Oracle's single tenant software provides a separate database, middleware and application instance for each customer.
Oracle is taking on multi-tenancy. The company announced Feb. 19 the Single Tenant, Enterprise Edition of its namesake Siebel CRM On Demand software.
The suite is designed to provide the same basic benefits as the more traditional multitenant Software as a Service offering: one subscription-based application for all customers, upgraded simultaneously.
Where Oracle's single tenant suite differs is in the partitioning of Siebel CRM On Demand at the infrastructure level. While multitenant customers share the same application server and database with other customers, Oracle's single tenant software provides a separate database, middleware and application instance for each customer. Customers still receive simultaneous upgrades and patches-in a 60-day window-but their data is separate.
"This is really the culmination of two years of work," said Anthony Lye, senior vice president of CRM On Demand at Oracle. "When Oracle acquired Siebel [in 2005] we were running Siebel in a very traditional multitenant server environment. As we migrated those assets from the original data center at IBM we decided to really revisit the architecture, particularly as SAAS was starting to penetrate into the mid and enterprise market. We wanted to take out the restrictions of multi tenant."
The idea of a single tenancy in a SAAS environment is not a new one. While multitenant on demand CRM applications have proliferated-particularly with the rise of Salesforce.com, a major marketing force behind the multitenant concept and architecture-companies have begun to realize some limitations of multitenancy.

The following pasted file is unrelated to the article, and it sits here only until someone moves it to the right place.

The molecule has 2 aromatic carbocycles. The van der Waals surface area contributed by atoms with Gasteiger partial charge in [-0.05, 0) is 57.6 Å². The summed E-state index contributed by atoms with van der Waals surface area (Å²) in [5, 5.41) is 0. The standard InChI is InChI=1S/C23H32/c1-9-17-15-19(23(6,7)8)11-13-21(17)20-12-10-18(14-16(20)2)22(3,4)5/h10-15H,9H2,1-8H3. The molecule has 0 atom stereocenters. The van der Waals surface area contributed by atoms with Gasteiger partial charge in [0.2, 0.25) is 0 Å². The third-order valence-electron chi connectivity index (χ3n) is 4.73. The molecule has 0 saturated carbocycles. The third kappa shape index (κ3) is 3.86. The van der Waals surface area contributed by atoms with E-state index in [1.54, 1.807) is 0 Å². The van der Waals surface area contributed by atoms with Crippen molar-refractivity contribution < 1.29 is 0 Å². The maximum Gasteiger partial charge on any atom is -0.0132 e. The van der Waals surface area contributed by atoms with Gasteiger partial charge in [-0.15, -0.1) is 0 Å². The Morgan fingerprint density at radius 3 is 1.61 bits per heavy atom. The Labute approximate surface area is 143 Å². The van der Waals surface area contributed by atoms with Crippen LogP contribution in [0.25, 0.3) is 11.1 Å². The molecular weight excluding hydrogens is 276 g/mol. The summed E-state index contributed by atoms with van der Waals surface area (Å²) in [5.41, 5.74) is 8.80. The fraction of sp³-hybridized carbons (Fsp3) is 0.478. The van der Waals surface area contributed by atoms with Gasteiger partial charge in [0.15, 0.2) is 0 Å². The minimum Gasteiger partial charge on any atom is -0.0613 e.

One of the biggest concerns among IT, it seems, is the fear of protecting data that resides in a shared infrastructure. Lye said that with a dedicated database and technology stack (from Oracle) IT is able to meet mandates for data privacy and auditing requirements. "When SAAS entered mid-sized and enterprise markets, IT got involved," he said. "They have a fiduciary responsibility to maintain data integrity and security. So we've enabled IT and line of business to make the decision between SAAS and private enterprise SAAS."
Customers who opt for the single tenant or "private enterprise SAAS" option get what the company calls a -pod' on Oracle's grid, which runs in the company's Austin, Texas data center. Oracle has a fleet of pods-more than one hundred, according to Lye-that it is able to manage applications across using Oracle's software and tools. With a separate pod for each single tenant CRM implementation, customers' software is partitioned at the database, middleware and application level. Because of that separation users are able to customize their implementation to a certain degree, scheduling maintenance on a Tuesday, for example, rather than on the weekends, as is standard with on demand upgrades. Users are also able to tune hardware performance to meet specific data needs.
Oracle is not the first to offer partitioned on demand software. SAP is taking a "mega tenant" approach to its Business ByDesign on demand ERP (enterprise resource planning) suite, announced last year.
"The ultimate goal for on demand is flexibility. That means the customer at any point in time should be able to make a change from one hosting provider to another, or go to appliance mode," said Peter Zencke, SAP's executive board member in charge of Research & Breakthrough Innovation, in a November 2007 interview with eWeek. "This is only possible if one customer, one tenant, can make the decision independently of all the others to take its [software] out."